Maternal, Perinatal and Pediatric Nutrition
Objectives : The objectives of this implementation science study are to 1) identify problems and challenges with exclusive breastfeeding (EBF) experienced by mothers in Nampula, Mozambique, 2) gain an understanding of the quality and type of counseling on breastfeeding problems and challenges provided by facility and community-based health providers and 3) assess the use of a job aid to improve the identification of and counseling on barriers to EBF within existing health services.
Methods : In-depth interviews were carried out with mother-child pairs (n=23) who ‘ever breastfed’ and had infants less than 6 months of age, as well as facility-based (n=13), and community-based health providers (n=10) who offered maternal, child health and/or nutrition services. Observations of breastfeeding counseling were also conducted with mothers. Following these interviews and observations, the research team and program implementers jointly developed provider job aids addressing breastfeeding challenges, which were used in training facility and community-based health providers in two districts, designated study areas. Following two months of implementation within routine health services, providers and mothers were interviewed regarding their experiences. A qualitative analysis was conducted.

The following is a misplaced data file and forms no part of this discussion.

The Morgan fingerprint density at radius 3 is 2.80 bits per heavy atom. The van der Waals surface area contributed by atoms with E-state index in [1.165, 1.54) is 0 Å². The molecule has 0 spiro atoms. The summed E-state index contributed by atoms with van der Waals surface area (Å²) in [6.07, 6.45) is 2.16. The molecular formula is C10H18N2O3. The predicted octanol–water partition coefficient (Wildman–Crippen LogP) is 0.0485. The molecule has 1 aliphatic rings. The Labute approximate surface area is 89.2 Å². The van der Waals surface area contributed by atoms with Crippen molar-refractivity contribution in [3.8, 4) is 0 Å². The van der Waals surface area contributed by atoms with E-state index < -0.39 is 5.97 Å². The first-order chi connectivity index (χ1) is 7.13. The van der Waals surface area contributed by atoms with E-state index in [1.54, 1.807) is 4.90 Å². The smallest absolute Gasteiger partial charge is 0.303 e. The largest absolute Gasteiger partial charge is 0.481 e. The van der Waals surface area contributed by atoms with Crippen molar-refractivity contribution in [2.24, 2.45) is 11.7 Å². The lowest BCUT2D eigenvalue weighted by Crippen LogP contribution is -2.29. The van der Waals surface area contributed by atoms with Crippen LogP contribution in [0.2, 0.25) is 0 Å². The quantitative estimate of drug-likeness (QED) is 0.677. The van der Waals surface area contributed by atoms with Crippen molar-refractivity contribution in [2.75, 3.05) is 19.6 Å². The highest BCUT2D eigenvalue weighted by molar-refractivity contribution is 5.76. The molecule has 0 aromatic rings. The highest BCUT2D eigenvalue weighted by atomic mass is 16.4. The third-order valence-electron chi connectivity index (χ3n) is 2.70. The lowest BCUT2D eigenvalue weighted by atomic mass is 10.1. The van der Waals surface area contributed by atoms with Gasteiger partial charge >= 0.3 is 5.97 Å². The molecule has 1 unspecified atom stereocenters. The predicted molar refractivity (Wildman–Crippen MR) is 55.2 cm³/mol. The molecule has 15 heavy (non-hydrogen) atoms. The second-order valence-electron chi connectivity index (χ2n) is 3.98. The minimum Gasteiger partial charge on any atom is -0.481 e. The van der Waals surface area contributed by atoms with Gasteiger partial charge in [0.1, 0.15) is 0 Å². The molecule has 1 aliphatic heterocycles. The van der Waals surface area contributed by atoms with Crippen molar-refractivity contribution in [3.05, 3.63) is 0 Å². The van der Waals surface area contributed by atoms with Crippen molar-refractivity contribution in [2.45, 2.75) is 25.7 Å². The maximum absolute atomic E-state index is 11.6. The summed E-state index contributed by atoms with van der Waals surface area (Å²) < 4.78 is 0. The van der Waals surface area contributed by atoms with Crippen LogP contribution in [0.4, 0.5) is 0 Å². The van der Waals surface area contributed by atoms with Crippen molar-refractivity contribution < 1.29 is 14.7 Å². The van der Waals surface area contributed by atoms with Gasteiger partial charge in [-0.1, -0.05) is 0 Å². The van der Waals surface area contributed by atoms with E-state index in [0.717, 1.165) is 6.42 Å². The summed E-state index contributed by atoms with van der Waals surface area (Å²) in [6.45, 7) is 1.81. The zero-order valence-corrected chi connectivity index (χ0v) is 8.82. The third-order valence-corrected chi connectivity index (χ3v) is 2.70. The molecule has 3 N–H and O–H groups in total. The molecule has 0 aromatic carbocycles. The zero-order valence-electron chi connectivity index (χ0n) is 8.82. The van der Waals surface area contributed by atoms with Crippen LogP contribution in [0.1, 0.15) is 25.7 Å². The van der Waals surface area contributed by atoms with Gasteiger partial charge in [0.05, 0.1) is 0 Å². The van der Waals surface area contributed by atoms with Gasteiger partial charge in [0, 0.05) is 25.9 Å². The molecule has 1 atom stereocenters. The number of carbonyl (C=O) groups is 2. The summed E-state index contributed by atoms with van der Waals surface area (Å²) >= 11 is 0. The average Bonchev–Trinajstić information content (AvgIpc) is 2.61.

Results : Difficulty latching, and engorgement were barriers to delayed initiation of breastfeeding, and perceptions of insufficient breastmilk and early return to fieldwork were challenges in maintaining EBF. Community providers referred women with breastfeeding problems to health facilities, yet lacked training and knowledge to provide basic breastfeeding support. Facility-based providers demonstrated some knowledge in identifying breastfeeding difficulties, yet often lacked the ability to counsel on common breastfeeding problems. The job aid was found to be useful for most providers.
Conclusions : This study revealed the need to strengthen counseling skills among health providers to address challenges experienced with EBF. Job aids, in tandem with adequate training and practical experience and/or case studies may equip providers to improve lactation support at the facility and community level in low and middle-income countries.
Funding Sources : United States Agency for International Development (USAID)